The Balanced Scorecard is well –known as a strategic planning and metric management system that is used in business, industry, government and non-profit organizations worldwide. The primary purpose of this system is to align an organization’s business activities to the vision and strategy of the organization, optimize both the internal and external communications, and monitor financial, operational and organizational performance against the stated strategic goals. While originated, by Dr. Robert Kaplan and Dr. David Norton, as a performance management framework that stressed more of the non-financial performance measures as opposed to traditional financial metrics in aims of helping managers to better view and understand organizational performance, one must ask, in a much more technology-based interaction between companies and potential customers, where should the focus for performance measurement lie and how does that focus shift based on a company’s desired mode of integration with its customers and constituents?
In the traditional business economy, metrics management helps to propel an organization from simply recording agreed upon performance metrics to using said information to drive action plans for the organization by key department and manage to goals on a daily basis.
Properly applied metrics management is meant to provide feedback around the internal business practices and the external results and outcomes in aims at continuously improving business performance and operational results.
“ Where performance is measured, performance
improves. Where performance is reported,
performance improves dramatically. Where
performance is reported publicly, performance
~ Clate Mask , CEO of Infusionsoft
A brief review of the key categories of performance metrics lead to an understanding for not only which types of metrics are critical for measuring, but the relative importance of each metric to the organization given their strategic objectives. The most traditional metrics that companies understand, are measured by, and resonate with are financial or “money”-related metrics. The financial landscape of metrics management that keeps a constant pulse on profit and loss performance, cash management and risk profiling has always and will be critical for organizations to understand where they stack up vs-à-vis their competitors. However, as technology continues to change the dynamics of social interaction, other metric landscapes will become increasingly important.
- The business operations landscape allows managers to have an understanding as to how efficiently and productively different processes are performing, and gives them the ability to identify problems in process flows and address said problems as quickly as possible.
- The customer landscape has become increasingly important over time. Businesses continually increase focus on understanding customer requirements and developing initiatives aimed at driving customer satisfaction in aims at driving and improving customer affinity and loyalty. If a company is unable to meet its customer’s needs then the customers will certainly seek out other solutions. A leading indicator of failing overall business performance is an inability to satisfy customer needs and an inability to succeed along the customer landscape of metric performance.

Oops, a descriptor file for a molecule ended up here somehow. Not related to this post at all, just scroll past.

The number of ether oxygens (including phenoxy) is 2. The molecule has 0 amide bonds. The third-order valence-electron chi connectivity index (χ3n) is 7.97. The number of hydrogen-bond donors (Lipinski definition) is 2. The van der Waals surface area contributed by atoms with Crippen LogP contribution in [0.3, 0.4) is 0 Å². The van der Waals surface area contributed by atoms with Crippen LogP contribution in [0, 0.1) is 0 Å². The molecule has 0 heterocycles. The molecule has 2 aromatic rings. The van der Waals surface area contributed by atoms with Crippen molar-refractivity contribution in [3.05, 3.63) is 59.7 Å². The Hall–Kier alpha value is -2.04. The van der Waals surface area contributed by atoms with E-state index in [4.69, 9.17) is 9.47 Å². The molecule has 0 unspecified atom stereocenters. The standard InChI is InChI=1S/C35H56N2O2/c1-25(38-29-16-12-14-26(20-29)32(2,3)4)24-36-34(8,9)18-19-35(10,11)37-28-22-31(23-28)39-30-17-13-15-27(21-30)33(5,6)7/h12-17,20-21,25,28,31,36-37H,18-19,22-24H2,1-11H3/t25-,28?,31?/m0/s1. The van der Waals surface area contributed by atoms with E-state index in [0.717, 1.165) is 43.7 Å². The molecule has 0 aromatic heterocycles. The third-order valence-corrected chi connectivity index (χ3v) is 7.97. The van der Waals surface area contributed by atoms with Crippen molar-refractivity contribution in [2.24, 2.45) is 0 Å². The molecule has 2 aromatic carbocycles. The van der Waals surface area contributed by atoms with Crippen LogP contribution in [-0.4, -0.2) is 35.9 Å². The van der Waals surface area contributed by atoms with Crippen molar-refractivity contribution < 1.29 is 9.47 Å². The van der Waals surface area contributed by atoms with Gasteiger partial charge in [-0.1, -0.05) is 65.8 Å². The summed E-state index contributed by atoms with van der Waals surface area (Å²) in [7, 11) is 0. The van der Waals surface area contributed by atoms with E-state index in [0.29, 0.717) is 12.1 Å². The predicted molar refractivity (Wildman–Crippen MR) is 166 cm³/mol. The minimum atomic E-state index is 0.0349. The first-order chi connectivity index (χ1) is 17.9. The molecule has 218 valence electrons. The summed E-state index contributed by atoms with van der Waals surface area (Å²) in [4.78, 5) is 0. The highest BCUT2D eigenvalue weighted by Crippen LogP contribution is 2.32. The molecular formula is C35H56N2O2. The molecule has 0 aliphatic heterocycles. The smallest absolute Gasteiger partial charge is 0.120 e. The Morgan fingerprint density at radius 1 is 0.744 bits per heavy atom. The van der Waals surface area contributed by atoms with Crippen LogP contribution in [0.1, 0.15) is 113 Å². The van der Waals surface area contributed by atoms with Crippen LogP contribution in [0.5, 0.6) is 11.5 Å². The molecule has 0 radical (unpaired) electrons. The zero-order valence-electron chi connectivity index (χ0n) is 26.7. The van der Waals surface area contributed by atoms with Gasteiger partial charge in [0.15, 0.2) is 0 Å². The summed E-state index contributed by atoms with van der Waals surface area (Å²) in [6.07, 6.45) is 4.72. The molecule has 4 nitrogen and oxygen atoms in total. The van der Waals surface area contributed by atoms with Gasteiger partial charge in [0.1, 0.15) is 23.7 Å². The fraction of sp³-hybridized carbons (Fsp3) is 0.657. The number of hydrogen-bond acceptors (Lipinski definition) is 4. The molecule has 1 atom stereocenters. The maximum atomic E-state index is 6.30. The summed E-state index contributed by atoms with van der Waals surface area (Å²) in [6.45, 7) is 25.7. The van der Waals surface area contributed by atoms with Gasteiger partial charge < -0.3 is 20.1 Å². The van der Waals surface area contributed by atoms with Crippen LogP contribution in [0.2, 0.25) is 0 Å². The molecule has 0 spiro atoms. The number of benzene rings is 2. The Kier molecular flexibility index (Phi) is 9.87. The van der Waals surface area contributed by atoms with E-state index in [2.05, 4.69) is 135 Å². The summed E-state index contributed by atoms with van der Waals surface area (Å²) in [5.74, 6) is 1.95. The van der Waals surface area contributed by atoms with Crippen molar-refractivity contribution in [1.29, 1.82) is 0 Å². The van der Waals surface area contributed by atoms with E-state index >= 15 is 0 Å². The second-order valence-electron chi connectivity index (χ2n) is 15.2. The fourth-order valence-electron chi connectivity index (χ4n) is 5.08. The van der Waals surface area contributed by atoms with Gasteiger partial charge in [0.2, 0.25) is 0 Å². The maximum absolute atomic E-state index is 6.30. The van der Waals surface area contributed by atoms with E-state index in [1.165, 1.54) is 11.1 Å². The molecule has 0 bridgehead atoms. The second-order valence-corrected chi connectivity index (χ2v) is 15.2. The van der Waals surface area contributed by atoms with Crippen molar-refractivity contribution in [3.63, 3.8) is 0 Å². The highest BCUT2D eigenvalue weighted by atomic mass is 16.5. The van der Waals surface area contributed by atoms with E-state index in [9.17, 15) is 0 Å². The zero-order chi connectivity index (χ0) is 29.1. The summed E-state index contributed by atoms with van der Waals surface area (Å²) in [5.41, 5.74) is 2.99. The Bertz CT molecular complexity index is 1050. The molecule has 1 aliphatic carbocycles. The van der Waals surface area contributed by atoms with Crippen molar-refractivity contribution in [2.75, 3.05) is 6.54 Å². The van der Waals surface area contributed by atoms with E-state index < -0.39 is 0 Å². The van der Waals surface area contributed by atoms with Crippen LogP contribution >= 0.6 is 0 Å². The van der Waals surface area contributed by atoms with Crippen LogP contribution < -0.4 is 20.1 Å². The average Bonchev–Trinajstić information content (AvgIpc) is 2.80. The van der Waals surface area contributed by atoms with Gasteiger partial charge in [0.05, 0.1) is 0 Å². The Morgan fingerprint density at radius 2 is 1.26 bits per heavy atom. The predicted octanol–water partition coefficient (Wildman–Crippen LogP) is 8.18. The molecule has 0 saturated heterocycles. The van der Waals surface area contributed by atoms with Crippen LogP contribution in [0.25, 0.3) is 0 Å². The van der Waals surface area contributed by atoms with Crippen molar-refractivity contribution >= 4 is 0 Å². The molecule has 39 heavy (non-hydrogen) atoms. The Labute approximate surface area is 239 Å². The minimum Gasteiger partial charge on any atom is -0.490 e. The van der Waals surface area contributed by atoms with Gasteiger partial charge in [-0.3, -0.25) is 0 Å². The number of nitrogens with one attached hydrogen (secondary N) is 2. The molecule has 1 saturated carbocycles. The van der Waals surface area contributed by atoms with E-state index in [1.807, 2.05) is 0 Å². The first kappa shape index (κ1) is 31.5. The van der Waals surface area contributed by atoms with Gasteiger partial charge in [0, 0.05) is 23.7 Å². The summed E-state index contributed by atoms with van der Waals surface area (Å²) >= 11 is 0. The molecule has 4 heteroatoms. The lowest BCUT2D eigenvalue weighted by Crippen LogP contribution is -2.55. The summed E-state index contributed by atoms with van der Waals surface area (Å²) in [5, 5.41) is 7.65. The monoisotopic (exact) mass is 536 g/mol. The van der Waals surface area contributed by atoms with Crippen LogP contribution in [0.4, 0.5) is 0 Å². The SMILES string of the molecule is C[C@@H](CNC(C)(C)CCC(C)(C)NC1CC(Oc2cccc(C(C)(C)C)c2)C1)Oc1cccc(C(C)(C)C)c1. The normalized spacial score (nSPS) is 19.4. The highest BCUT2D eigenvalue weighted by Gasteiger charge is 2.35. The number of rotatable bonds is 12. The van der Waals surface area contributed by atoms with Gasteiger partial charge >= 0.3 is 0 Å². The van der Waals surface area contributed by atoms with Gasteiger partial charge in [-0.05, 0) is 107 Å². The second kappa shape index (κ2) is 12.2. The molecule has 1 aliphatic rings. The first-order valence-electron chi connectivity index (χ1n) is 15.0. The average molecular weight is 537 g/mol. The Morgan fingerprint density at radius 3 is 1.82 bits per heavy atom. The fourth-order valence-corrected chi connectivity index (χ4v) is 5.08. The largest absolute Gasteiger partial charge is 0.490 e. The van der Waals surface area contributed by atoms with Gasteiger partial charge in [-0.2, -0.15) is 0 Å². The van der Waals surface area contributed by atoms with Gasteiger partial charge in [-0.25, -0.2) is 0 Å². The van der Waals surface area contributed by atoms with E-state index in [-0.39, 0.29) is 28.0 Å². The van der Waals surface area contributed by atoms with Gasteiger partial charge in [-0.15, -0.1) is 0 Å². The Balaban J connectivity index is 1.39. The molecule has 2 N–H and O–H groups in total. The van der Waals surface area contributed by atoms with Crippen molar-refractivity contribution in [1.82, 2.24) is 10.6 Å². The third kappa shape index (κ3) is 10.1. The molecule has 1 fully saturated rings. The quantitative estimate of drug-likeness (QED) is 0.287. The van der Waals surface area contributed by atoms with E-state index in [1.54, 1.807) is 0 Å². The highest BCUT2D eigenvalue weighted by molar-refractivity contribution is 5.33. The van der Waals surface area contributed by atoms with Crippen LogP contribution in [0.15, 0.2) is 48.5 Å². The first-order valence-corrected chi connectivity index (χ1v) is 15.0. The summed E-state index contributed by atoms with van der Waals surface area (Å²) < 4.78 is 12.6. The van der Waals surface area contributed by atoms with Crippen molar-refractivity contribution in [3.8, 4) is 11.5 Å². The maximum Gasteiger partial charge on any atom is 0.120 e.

- As we move forward into the technology-based business economy, what has become apparent is that the learning and growth landscape for metrics management has become critical for companies looking to create and sustain a long-term competitive advantage. This dimension is not only critical for companies looking to build on their core asset, employee knowledge of their respective business, and more importantly, knowledge of the needs of their customers and clients. This will be the separating dimension for business leaders going forward.
- But in this new technology-based viral economy, what are the right metrics and what are the dimensions that companies should be looking to compete in? What are the correct social media metrics? What are the best social media platforms to employ and how does that change based on product, service, channel of distribution, manufacturing process, etc.? Twitter? Facebook? LinkedIn? SMS?
Fueled by an Awesome Idea?
Unfortunately, many go-getters don’t know what’s in store as they venture forward to implement their brilliant ideas. They just know they want to go into business for themselves.
Had an Entrepreneurial Seizure?
Did you leave a company or a job you weren’t excited about, only to end up feeling the same way you did before? Did you have an idea that you just knew, deep down in your gut, would have a positive impact on the world?
Hate being the manager?
If you’re like most entrepreneurs I’ve met, you’d rather come up with ideas than plan, organize and manage the financials. But speaking from firsthand experience, these hats might become your only wardrobe—unless you have a proper business strategy in place.
In small business, a strategic game plan can help you do more than just survive. You can thrive— and win.
- Understand how strategy guides planning
- Establish a meeting rhythm for success
- Involve and motivate your employees
- Analyze results for continuous improvement
Identify your purpose! Stake a claim on your mission! Find the keys to Strategic Planning. The link between a great idea and business success.
Your Small Business Game Plan: A Winning Strategy for Entrepreneurs and Small Business Owners.
Copyright 2015 Viral Solutions LLC